Here's a riddle for you:
What voice of religion is almost impossible to hear -- but is everywhere?
Oh, go on, guess.
Priests? No, it's true that they have gotten to be fewer and fewer -- and in some parts of the world have completely disappeared -- but they have channels of communication that are much louder and clearer than their numbers would warrant.
Politicians? No, they all use religion to justify their political activities so they talk about it plenty. It's hard to believe in what most politicians call "religion" as long as it keeps starving, killing and suppressing people everywhere but they talk about it anyway.
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Temples, pagodas, mosques and cathedrals? No, even though people everywhere seem to go to them less these days, there is nothing silent about them. They are still the official voice of religion around the world.
No, the omnipresent but unheard voice of religion I have in mind is the voice of women spiritual leaders. These are women of every faith and denomination -- Hindu gurus, Buddhist nuns, Jewish rabbis, Islamic sheiks, Christian clergywomen, native healers and spiritualist mediums who are carrying the values of their traditions, speaking the word of their sacred texts, practicing the values mandated by their various revelatory documents, building and sustaining faith communities everywhere -- but whose voices are still summarily ignored, suppressed, smothered by the leaders of the faith traditions to which they have given their lives and which thrive because of them.
As I have mentioned in recent columns, I was in Jaipur, India, March 3-10 with more than 450 women spiritual leaders from around the globe meeting around the theme "Making Way for the Feminine for the Good of the World." If that gathering indicated anything at all, it signaled the presence of women religious leaders everywhere, however, well-kept that secret may be in their own religious faith traditions. They have little or no official approbation. But one thing they do have. They have the love and support of the people.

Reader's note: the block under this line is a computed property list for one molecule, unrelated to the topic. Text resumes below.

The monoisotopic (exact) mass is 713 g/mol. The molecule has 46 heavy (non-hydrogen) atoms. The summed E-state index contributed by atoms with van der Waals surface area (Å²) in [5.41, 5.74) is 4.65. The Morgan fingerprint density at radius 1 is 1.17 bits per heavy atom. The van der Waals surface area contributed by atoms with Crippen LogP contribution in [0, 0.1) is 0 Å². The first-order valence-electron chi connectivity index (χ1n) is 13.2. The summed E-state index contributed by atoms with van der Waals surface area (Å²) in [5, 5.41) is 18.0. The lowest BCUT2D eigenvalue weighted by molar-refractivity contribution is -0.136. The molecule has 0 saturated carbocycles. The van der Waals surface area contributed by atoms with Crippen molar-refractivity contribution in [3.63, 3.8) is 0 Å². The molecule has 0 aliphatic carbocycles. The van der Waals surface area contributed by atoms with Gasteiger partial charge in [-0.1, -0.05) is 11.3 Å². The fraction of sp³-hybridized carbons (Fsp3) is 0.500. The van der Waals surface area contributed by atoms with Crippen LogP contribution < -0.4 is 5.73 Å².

I watched women's devotees by the hundreds sweep into the meeting tent in India where women such as these were speaking -- just to listen to their words for 15 minutes. I saw them line up for blessings and hugs and prayers and smiles of encouragement from women who had been doing the work of their religious traditions all their lives. I saw women light holy candles and chant holy chants and recite sacred texts and interpret the tradition with confidence and courage, however invisible they are to their official traditions everywhere.
And I heard them say strong spiritual words of indictment for religions that still the voice and witness of women. One Hindu brochure, for instance, read: "Shakti is founded and spearheaded by an enlightened woman mystic, Anandmurti Gurumaa, to save girls and empower them with education. Shakti is a wake up call to combat the heinous practices of female infanticide, feticide and the brutalities afflicted on the girl child in India. Sons … are preferred," the brochure explains, because "they are considered a source of support during old age and for performing religious rites at the time of cremation and subsequently." The work of Gurumaa to raise young women to be self-directing, free, educated and outspoken is presented without apology, without hesitation, in a country where, in the name of religion, women are routinely bought, sold, burned to death and seldom educated.
Dadi Janki, the 92-year-old founding member and now administrator of the million strong Brahma Kumaris and their 8,000 centers in more than 130 countries, devotes herself to the cause of women's rights and leadership positions in the public arena. In her plenary address to the conference, she called in plain terms for the inclusion of women on all levels and dimensions of both civic and religious leadership